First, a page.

112lect6 - GY 112 Lecture Notes D. Haywick (2006) 1 GY 112...

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GY 112 Lecture Notes D. Haywick (2006) 1 GY 112 Lecture Notes Evolution of Plate Tectonics as a Theory Lecture Goals : A) Mountain Building before Plate Tectonics B) The evidence in favor of Plate Tectonics C) New ideas Textbook reference: Levin 7 th edition (2003), Chapter 5; Levin 8 th edition (2006), Chapters 1, 2 and 5 (and a lot of stuff that Doug read somewhere) A) Mountain Building before Plate Tectonics By now, most of you should already be familiar with Alfred Wegener and his “radical ideas”. In the early 1900’s, Wegener proposed that the continents has shifted positions relative to each other over time. His evidence was centered around South America and Africa. Any child (and even some GY 112 students) can see how the two continents look like they fit together and to be fair, we should again point out that Wegener was not the first to see this fit. Sir Francis Bacon in 1620 mentioned it and in 1782, Benjamin Franklin even stated that the surface of the Earth resembled a shell, “capable of being broken and distorted by the violent movements of the fluid on which it rested”. Noted French scientist Antonio Snider- Pellegrini suggested that the continents were connected during the late Carboniferous Period (Pennsylvannia to those of us that reside in the USA) based upon similar plant fossils in Europe and North America. Edward Suess, an Austrian geologist, took this one step further when he recognized similar plant fossils between South America, Africa, India, Australia and Antarctic. In the late 1800’s, he proposed that all of these continents were part of an ancient larger continent which he called Gondwanna , a name we still use today. So why do we give most of the credit for continental drift to Wegener? Because he reviewed all of the data, first proposed a true super continent and put it all together into a book. I guess the saying “he who publishes first, is first” holds here. The hypothesis of Continental Drift was official born in 1915 with the publishing of his book Die Entstehung der Knontinente und Ozeane (Translation: The Origins of Continents and Oceans) which you can still buy from Amazon.com and other sources. Here is the reference to the translated copy:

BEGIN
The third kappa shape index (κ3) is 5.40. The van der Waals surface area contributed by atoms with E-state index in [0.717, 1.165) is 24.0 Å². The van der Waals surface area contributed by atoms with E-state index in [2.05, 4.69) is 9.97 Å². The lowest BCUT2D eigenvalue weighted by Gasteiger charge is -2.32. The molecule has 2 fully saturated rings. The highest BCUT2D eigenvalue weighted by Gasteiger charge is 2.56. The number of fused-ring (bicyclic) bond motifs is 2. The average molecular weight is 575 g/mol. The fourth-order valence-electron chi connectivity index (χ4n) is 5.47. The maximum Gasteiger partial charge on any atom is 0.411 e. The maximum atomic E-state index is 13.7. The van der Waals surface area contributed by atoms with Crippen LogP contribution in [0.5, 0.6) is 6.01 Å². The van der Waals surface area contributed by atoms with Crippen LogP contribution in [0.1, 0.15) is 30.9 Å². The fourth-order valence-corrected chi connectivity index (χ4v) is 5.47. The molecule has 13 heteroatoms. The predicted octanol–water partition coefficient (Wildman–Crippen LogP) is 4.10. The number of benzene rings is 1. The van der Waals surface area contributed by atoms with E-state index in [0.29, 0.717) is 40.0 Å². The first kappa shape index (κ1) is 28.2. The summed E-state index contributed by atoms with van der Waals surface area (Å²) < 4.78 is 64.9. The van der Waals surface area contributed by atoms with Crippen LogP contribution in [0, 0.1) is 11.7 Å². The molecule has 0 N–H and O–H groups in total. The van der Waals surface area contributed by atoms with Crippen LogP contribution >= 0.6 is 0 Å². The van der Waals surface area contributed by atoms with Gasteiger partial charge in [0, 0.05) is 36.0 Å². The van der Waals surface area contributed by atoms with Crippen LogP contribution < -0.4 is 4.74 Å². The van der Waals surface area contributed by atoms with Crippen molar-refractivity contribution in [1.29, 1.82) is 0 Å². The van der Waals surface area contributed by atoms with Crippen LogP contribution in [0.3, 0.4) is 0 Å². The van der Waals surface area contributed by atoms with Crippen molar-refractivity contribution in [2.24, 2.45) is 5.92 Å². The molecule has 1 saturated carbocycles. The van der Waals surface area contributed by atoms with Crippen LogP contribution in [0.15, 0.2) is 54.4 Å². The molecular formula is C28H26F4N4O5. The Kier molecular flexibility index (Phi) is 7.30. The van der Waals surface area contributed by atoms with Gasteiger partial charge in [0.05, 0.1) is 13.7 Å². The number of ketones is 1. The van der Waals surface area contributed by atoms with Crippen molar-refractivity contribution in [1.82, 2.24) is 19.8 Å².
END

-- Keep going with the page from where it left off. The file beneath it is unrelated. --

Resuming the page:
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GY 112 Lecture Notes D. Haywick (2006) 2 Wegener, A., 1966. The Origin of Continents and Oceans (Translated by John Biram),Dover Publications, New York, 246p. As stated previously, few scientists at the time supported Wegener’s “new radical idea”. I have several old geology textbooks (circa 1940) that pooh-poohed Wegener’s idea. They state (and this was correct at the time), “that apart from circumstantial data, there was absolutely no supporting evidence for this new idea of Continental Drift”. For example, no mechanism of movement was given (In fact, we still don’t really know how this works today!). Interestingly, the authors that were most negative about Wegener’s ideas were those most silent about how mountains actually formed. They went into great detail about
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This note was uploaded on 02/04/2012 for the course GLY 112 taught by Professor Haywick during the Spring '12 term at S. Alabama.

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112lect6 - GY 112 Lecture Notes D. Haywick (2006) 1 GY 112...

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